Ilitch ignores his own past as he guides Tigers into the future

The first 13 years of his ownership of the Detroit Tigers were the worst period in franchise history.

The first 13 years of his ownership of the Detroit Tigers were the worst period in franchise history.

When you have enough money you can say just about anything you want. Even if it doesn’t make sense or defies logic.

Donald Trump has been doing that for months now as he gobbles up headlines like Pacman in his pursuit of the GOP presidential nomination. The owner of the Detroit Tigers illustrated the same knack on Monday.

Though still-wet-behind-his-ears general manager Al Avila was serving as master of ceremonies for the presser welcoming Jordan Zimmermann to the Tigers, it was Mike Ilitch’s voice that carried the story.

“We talked a lot,” Ilitch said of former Tiger GM and President Dave Dombrowski. “We talked like old friends. He knew that he wasn’t coming back. That’s all there was to it because I didn’t win with him. We were close. He’s a great guy.”

Well, that’s interesting.

Then there was this about why he fired Dombrowski via the phone two days after the trade deadline this past August:

“But there are times when you’ve got to change. When you’re not winning, you’ve got to change. I made up my mind that you’ve got to change.”

Lastly, consider this quote from Mr. I about why he made an abrupt change in his front office last season:

“You get frustrated and I get a little upset and then I said ‘Al, get out there and get me more.’ I want to win more.”

Ilitch’s very-public mutterings lead me to a few conclusions. Namely:

  1. This octogenerian still has some piss and vinegar in him.
  2. The senior Ilitch is not ready to cede control of his baseball team to his son or his wife.
  3. He’s grossly uneducated on how a successful baseball team is assembled.
  4. He’s not at all self-aware.

Ilitch is still very feisty
Before you quibble with any of those four points, let me make my argument.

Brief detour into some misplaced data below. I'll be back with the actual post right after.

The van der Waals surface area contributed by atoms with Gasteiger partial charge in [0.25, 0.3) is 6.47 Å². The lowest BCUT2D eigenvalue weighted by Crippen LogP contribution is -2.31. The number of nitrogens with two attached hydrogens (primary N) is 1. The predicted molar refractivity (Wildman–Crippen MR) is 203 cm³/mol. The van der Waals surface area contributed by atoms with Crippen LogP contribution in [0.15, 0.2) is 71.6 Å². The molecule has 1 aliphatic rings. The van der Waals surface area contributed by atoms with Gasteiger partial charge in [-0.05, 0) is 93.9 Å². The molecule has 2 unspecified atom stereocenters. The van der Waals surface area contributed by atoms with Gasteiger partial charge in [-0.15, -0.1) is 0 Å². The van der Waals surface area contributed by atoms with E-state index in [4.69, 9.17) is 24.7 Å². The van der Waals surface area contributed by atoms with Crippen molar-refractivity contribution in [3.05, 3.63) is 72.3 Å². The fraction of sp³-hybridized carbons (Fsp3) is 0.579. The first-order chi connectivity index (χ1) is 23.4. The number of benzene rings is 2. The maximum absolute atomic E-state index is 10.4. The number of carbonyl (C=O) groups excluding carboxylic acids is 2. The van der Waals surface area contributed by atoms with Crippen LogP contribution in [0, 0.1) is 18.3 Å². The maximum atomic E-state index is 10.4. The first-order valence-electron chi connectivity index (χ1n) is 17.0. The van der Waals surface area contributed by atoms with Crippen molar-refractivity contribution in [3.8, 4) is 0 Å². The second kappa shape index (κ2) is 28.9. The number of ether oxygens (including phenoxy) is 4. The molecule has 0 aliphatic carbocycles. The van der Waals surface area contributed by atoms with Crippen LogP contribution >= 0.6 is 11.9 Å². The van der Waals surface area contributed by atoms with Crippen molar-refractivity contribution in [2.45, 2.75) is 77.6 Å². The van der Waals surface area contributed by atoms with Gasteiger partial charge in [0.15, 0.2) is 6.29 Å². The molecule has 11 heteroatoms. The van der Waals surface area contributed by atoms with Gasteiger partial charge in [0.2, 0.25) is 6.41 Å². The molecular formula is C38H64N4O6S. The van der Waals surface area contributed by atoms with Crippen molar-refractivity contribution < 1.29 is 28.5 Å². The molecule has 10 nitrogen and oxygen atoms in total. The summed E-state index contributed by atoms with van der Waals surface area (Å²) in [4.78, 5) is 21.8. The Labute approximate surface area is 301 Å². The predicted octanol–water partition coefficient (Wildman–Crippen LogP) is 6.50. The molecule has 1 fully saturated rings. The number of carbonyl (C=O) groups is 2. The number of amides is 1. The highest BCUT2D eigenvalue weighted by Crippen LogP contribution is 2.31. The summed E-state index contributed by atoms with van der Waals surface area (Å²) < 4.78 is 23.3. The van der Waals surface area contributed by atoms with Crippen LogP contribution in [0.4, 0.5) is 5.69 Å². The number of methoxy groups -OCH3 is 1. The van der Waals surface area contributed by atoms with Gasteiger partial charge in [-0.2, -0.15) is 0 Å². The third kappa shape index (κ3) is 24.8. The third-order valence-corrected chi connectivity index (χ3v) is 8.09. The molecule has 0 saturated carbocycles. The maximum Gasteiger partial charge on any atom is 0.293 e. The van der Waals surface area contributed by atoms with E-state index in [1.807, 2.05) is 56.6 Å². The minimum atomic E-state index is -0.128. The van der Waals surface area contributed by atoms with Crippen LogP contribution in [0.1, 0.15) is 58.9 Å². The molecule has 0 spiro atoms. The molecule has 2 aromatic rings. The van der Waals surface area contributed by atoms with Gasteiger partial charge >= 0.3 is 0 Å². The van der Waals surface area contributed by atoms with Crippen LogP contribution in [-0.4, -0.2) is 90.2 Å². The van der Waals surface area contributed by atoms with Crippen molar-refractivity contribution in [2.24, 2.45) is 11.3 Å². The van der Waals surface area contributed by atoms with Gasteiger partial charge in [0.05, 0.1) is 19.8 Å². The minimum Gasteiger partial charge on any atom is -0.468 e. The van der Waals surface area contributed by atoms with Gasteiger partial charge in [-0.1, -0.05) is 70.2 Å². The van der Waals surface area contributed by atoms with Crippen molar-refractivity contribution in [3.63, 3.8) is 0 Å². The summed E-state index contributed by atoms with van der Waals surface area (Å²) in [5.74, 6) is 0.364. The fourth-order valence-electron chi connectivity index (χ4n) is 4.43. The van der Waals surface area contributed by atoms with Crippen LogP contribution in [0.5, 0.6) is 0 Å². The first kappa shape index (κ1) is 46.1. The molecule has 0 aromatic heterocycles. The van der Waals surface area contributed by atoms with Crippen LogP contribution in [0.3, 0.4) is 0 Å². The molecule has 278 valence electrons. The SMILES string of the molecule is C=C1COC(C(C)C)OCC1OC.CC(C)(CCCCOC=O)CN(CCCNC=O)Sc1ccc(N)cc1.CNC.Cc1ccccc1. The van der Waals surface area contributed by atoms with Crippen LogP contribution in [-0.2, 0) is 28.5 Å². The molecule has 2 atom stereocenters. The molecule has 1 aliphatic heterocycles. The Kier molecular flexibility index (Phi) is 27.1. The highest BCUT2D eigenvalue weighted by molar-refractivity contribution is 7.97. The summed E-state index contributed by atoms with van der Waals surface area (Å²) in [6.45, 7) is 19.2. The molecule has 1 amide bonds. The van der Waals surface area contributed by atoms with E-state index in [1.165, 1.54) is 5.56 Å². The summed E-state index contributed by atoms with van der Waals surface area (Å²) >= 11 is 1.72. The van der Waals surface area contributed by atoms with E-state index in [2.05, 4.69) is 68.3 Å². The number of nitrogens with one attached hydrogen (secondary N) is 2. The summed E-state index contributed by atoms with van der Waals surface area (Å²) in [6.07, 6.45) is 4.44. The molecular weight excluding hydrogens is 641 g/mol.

In regards to point #1, let me share some more words attributed to Mr. Ilitch at Monday’s presser, this time he’s talking about The Departed Ace, Max Scherzer, who packed his bags for a larger stash of cash.

“We made him an offer and it looked like he was gonna take it, and all of sudden he wanted a little bit more. It irked me a little bit. I figured, how much you want? I just asked you what you want, and he tells me, and then he wants more. Forget about him.”

Yeah, the “forget” in that last sentence can just as naturally be replaced with another F Word. Ilitch wasn’t happy that Scherzer spurned him. Quite obviously Mr. I is still feisty.

He’s still in charge
On point #2, look no further than the fact that the Detroit owner is still very willing to fire who he wants to fire, hire who he wants to hire, and spend whatever the hell he wants to spend. Hey, it’s his team and his money, so he has that right. The fact that Ilitch was willing to spit all sorts of juicy quotes into the microphones at Monday’s event shows that he is still “the man” in charge of the Detroit Tigers and he has no intention of stepping aside as long as he can drag his walker to the press room. This comes as a little bit of news to those of us who saw his last public appearance during the 2014 postseason when he looked ill and fragile.

Delusions of grandeur
Now we come to the juicy parts. On Monday, Ilitch told reporters why and how he fired Dombrowski. According to his logic, it was necessary, because a “change had to be made” and he “didn’t with him.” How anyone sitting in that room kept a straight face when the 86-year old said that is beyond me. I would have fell off my chair and laughed hard enough to have them take me away in a straightjacket.

To be clear, I’m not (necessarily) defending Dombrowski against some grave injustice. His contract was due to expire after the 2015 season and Ilitch had every right to not renew it. But the manner in which Dombrowski was fired (Ilitch claims he didn’t fire him, but I bet the human resources department of the Detroit Tigers would disagree) was more like a temper tantrum than a business decision. Dombrowski’s head was lopped off because Mr. Ilitch had watched too many losing ballgames last summer and he needed to jettison someone in a Steinbrennerian move.

Tantrum aside, Ilitch’s choice of the phrase “a change had to be made” is ludicrous. The Tigers won four consecutive division titles from 2011-2014. They averaged 92 wins per season and advanced to baseball’s “final four” in three of those seasons. This wasn’t a team overdue for hope and change. The 2015 Tigers were a team that was course-correcting and getting a little older. They had several players who failed to perform and a few who were nagged by injury. Let’s not act like the Tigers under Dombrowski were the Cleveland Browns. (You’re welcome, Detroit football fans, for me not using the Millen Lions as a barometer).